It charmed me and chuffed me so much that it made me change my mind.
I call it my ‘sliding door’ moment, inspired by that film with Gwyneth Paltrow and John Hannah. Do you have a ‘sliding door’ story to share?
The bad news is that time flies. The good news is that you’re the pilot!
Here’s a few selected photographs of my kids, from tiny tots to teenagers. They’re all taken in my home town Mandal, our little peace of heaven. Okay, so I’ve made Ireland my home but here’s to tons more summers in Norway. And just to say; whenever there’s a game or contest on, there’s no doubt; I want Norway to win;-)
I’m a mother of two human beings but I also feel like a mother of quite a few brand identity designs! One such ‘baby’ of mine is the Norwegian loyalty card 'trumf', which was launched in 1996. It’s hugely successful, with over 2 million members. In a small country with less than 5.5 million people, that is quite something. But as for the branding, well as you can see here, it has evolved since I left for Ireland... (My original design is the one to the left.)
Times change, consumer interests change, culture changes, businesses change, and your brand will at some stage have to change too. Perhaps your business is looking to attract a new group of people? Expanding internationally? Or maybe your business has merged or acquired? Could it be that after many years of being in business, your brand has become too complicated? Does your branding accurately tell your brand story?
A successful rebranding involves overhauling a company’s goals, message and culture. Sometimes it involves changing a name. And most often it involves changing a logo.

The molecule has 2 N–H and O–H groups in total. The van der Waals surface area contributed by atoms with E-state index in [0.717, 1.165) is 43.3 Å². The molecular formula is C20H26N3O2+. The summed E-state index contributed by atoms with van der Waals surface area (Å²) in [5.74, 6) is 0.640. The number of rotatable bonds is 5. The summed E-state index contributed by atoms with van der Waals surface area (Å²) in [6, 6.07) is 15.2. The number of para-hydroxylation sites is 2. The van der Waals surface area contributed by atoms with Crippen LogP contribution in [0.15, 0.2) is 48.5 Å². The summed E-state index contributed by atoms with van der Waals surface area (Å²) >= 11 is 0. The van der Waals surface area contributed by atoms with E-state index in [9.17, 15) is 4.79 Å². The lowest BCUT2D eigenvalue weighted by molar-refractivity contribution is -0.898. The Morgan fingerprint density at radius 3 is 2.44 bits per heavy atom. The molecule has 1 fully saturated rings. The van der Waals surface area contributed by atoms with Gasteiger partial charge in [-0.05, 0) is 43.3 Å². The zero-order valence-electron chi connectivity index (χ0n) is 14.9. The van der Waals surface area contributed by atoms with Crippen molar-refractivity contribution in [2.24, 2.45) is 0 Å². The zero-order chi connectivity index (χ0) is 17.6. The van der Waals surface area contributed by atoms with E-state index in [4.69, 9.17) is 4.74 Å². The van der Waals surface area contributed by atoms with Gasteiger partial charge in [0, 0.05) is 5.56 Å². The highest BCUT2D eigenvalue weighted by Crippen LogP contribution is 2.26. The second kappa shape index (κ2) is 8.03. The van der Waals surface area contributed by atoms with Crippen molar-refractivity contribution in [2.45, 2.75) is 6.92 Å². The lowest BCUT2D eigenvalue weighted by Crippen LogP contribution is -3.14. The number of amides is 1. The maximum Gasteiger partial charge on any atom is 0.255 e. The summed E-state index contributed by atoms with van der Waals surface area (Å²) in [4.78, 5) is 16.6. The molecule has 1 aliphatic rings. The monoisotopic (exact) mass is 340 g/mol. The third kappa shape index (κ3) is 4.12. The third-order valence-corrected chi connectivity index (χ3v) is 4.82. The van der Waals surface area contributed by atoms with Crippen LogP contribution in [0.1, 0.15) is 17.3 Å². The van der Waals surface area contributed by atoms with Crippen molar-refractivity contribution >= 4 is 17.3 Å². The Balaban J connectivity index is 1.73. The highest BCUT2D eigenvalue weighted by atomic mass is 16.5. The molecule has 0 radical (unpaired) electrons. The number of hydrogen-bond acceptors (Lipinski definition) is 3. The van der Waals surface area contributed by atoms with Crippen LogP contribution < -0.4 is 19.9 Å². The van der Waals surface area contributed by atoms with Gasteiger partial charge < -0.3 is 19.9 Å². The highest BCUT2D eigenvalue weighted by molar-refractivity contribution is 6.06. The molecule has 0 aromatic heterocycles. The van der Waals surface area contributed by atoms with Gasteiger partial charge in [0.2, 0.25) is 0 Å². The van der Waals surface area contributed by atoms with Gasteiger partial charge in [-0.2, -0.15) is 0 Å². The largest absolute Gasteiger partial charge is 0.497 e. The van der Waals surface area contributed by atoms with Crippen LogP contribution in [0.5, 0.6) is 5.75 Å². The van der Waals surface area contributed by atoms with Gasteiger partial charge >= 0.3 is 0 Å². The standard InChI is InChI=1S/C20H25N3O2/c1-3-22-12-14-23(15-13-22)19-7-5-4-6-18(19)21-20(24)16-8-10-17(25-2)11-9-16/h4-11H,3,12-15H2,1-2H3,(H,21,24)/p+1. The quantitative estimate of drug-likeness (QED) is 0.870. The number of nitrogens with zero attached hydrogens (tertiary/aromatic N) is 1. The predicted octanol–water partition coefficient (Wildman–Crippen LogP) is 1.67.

The world’s largest operating system, Android, updated its visual identity this month to better connect the brand with Google. What Jason Fournier (director of Android Consumer Brand Management) wrote about it resonated with me: “Each time we overhaul our branding, we evaluate not only changing needs, but also future goals.”
However, if you want to rebrand just because your brand identity looks old and outdated, then a subtle tweak to refresh it might be all you need. One such example is this recent work I did for the Irish Nutrition and Dietetic Institute. (My evolved design is the one to the right.)
Whatever your business may need, why don’t you get in touch with me to discuss?
Colours have the power to convey and communicate meanings and messages without words. It is the most important component of a logo design and by far what people remember the most, much more so than the shape or word of the logo itself.
In branding and design the use of colour is hugely important as they are signifiers for emotions which we are often unaware of. In fact, most of us, weather we are conscious of it or not, would make a snap judgment about a product, based on its colour alone.